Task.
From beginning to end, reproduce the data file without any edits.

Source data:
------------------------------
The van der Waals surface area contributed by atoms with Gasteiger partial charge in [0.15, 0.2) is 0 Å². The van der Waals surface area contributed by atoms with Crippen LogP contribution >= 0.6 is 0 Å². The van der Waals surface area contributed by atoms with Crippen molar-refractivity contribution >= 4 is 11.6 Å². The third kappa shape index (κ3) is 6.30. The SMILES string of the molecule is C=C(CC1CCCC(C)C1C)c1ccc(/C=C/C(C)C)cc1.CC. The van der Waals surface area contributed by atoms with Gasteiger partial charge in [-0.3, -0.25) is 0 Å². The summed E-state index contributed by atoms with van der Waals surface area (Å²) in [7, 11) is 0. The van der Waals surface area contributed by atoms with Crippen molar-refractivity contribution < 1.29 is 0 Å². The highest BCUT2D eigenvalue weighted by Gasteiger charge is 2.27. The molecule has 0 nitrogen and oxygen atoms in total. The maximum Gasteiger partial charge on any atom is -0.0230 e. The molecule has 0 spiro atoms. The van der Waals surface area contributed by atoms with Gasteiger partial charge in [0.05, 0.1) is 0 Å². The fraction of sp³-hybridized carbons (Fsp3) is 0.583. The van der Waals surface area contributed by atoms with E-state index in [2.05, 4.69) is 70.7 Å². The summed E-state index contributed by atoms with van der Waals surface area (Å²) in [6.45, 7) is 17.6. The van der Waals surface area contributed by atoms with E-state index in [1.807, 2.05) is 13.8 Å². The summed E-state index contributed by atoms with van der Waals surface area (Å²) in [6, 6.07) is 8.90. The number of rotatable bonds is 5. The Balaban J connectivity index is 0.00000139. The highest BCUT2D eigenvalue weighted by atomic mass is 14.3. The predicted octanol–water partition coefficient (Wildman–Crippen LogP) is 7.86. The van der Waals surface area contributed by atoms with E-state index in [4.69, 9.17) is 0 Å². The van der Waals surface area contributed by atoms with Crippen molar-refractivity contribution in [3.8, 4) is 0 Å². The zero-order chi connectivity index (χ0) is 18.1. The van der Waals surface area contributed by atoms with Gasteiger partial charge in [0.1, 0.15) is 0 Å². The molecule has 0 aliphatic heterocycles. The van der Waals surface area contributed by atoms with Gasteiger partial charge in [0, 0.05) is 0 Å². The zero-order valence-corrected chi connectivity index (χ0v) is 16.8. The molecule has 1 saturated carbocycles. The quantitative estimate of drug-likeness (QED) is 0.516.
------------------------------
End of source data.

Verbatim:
The van der Waals surface area contributed by atoms with Gasteiger partial charge in [0.15, 0.2) is 0 Å². The van der Waals surface area contributed by atoms with Crippen LogP contribution >= 0.6 is 0 Å². The van der Waals surface area contributed by atoms with Crippen molar-refractivity contribution >= 4 is 11.6 Å². The third kappa shape index (κ3) is 6.30. The SMILES string of the molecule is C=C(CC1CCCC(C)C1C)c1ccc(/C=C/C(C)C)cc1.CC. The van der Waals surface area contributed by atoms with Gasteiger partial charge in [-0.3, -0.25) is 0 Å². The summed E-state index contributed by atoms with van der Waals surface area (Å²) in [7, 11) is 0. The van der Waals surface area contributed by atoms with Crippen molar-refractivity contribution < 1.29 is 0 Å². The highest BCUT2D eigenvalue weighted by Gasteiger charge is 2.27. The molecule has 0 nitrogen and oxygen atoms in total. The maximum Gasteiger partial charge on any atom is -0.0230 e. The molecule has 0 spiro atoms. The van der Waals surface area contributed by atoms with Gasteiger partial charge in [0.05, 0.1) is 0 Å². The fraction of sp³-hybridized carbons (Fsp3) is 0.583. The van der Waals surface area contributed by atoms with E-state index in [2.05, 4.69) is 70.7 Å². The summed E-state index contributed by atoms with van der Waals surface area (Å²) in [6.45, 7) is 17.6. The van der Waals surface area contributed by atoms with E-state index in [1.807, 2.05) is 13.8 Å². The summed E-state index contributed by atoms with van der Waals surface area (Å²) in [6, 6.07) is 8.90. The number of rotatable bonds is 5. The Balaban J connectivity index is 0.00000139. The highest BCUT2D eigenvalue weighted by atomic mass is 14.3. The predicted octanol–water partition coefficient (Wildman–Crippen LogP) is 7.86. The van der Waals surface area contributed by atoms with E-state index in [4.69, 9.17) is 0 Å². The van der Waals surface area contributed by atoms with Crippen molar-refractivity contribution in [3.8, 4) is 0 Å². The zero-order chi connectivity index (χ0) is 18.1. The van der Waals surface area contributed by atoms with Gasteiger partial charge in [0.1, 0.15) is 0 Å². The molecule has 0 aliphatic heterocycles. The van der Waals surface area contributed by atoms with Gasteiger partial charge in [0, 0.05) is 0 Å². The zero-order valence-corrected chi connectivity index (χ0v) is 16.8. The molecule has 1 saturated carbocycles. The quantitative estimate of drug-likeness (QED) is 0.516.